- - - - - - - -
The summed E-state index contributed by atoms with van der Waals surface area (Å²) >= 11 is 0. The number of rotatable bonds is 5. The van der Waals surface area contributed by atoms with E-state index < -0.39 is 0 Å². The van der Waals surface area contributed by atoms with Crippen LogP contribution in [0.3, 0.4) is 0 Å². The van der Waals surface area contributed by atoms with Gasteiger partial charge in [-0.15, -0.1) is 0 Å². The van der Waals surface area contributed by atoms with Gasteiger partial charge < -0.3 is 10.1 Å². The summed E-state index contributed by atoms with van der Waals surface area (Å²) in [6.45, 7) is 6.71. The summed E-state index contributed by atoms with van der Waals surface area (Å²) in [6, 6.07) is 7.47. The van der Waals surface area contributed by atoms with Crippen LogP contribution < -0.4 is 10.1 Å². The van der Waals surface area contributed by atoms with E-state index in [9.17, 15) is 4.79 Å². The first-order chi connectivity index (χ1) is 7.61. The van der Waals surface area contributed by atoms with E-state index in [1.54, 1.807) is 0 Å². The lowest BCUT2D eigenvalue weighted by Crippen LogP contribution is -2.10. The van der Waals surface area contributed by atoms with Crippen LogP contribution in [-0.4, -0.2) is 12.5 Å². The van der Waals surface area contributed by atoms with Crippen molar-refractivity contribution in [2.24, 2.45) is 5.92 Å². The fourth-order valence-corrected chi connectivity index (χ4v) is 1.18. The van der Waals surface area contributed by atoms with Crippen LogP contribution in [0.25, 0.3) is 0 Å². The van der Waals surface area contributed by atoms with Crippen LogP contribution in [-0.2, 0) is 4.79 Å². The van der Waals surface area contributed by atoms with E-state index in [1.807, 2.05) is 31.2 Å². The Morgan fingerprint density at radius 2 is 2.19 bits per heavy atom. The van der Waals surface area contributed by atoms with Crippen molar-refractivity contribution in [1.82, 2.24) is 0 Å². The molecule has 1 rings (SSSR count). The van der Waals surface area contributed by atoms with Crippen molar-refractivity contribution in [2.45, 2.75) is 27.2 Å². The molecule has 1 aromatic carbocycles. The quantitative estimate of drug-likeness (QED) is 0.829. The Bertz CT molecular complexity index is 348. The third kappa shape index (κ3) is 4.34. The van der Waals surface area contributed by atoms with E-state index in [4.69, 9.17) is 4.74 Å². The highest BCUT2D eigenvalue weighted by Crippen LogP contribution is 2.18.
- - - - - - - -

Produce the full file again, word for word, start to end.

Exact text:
The summed E-state index contributed by atoms with van der Waals surface area (Å²) >= 11 is 0. The number of rotatable bonds is 5. The van der Waals surface area contributed by atoms with E-state index < -0.39 is 0 Å². The van der Waals surface area contributed by atoms with Crippen LogP contribution in [0.3, 0.4) is 0 Å². The van der Waals surface area contributed by atoms with Gasteiger partial charge in [-0.15, -0.1) is 0 Å². The van der Waals surface area contributed by atoms with Gasteiger partial charge < -0.3 is 10.1 Å². The summed E-state index contributed by atoms with van der Waals surface area (Å²) in [6.45, 7) is 6.71. The summed E-state index contributed by atoms with van der Waals surface area (Å²) in [6, 6.07) is 7.47. The van der Waals surface area contributed by atoms with Crippen LogP contribution < -0.4 is 10.1 Å². The van der Waals surface area contributed by atoms with E-state index in [9.17, 15) is 4.79 Å². The first-order chi connectivity index (χ1) is 7.61. The van der Waals surface area contributed by atoms with E-state index in [1.54, 1.807) is 0 Å². The lowest BCUT2D eigenvalue weighted by Crippen LogP contribution is -2.10. The van der Waals surface area contributed by atoms with Crippen LogP contribution in [-0.4, -0.2) is 12.5 Å². The van der Waals surface area contributed by atoms with Crippen molar-refractivity contribution in [2.24, 2.45) is 5.92 Å². The fourth-order valence-corrected chi connectivity index (χ4v) is 1.18. The van der Waals surface area contributed by atoms with Crippen LogP contribution in [0.25, 0.3) is 0 Å². The van der Waals surface area contributed by atoms with Crippen LogP contribution in [-0.2, 0) is 4.79 Å². The van der Waals surface area contributed by atoms with E-state index in [1.807, 2.05) is 31.2 Å². The Morgan fingerprint density at radius 2 is 2.19 bits per heavy atom. The van der Waals surface area contributed by atoms with Crippen molar-refractivity contribution in [1.82, 2.24) is 0 Å². The molecule has 1 rings (SSSR count). The van der Waals surface area contributed by atoms with Crippen molar-refractivity contribution in [2.45, 2.75) is 27.2 Å². The molecule has 1 aromatic carbocycles. The quantitative estimate of drug-likeness (QED) is 0.829. The Bertz CT molecular complexity index is 348. The third kappa shape index (κ3) is 4.34. The van der Waals surface area contributed by atoms with E-state index in [4.69, 9.17) is 4.74 Å². The highest BCUT2D eigenvalue weighted by Crippen LogP contribution is 2.18.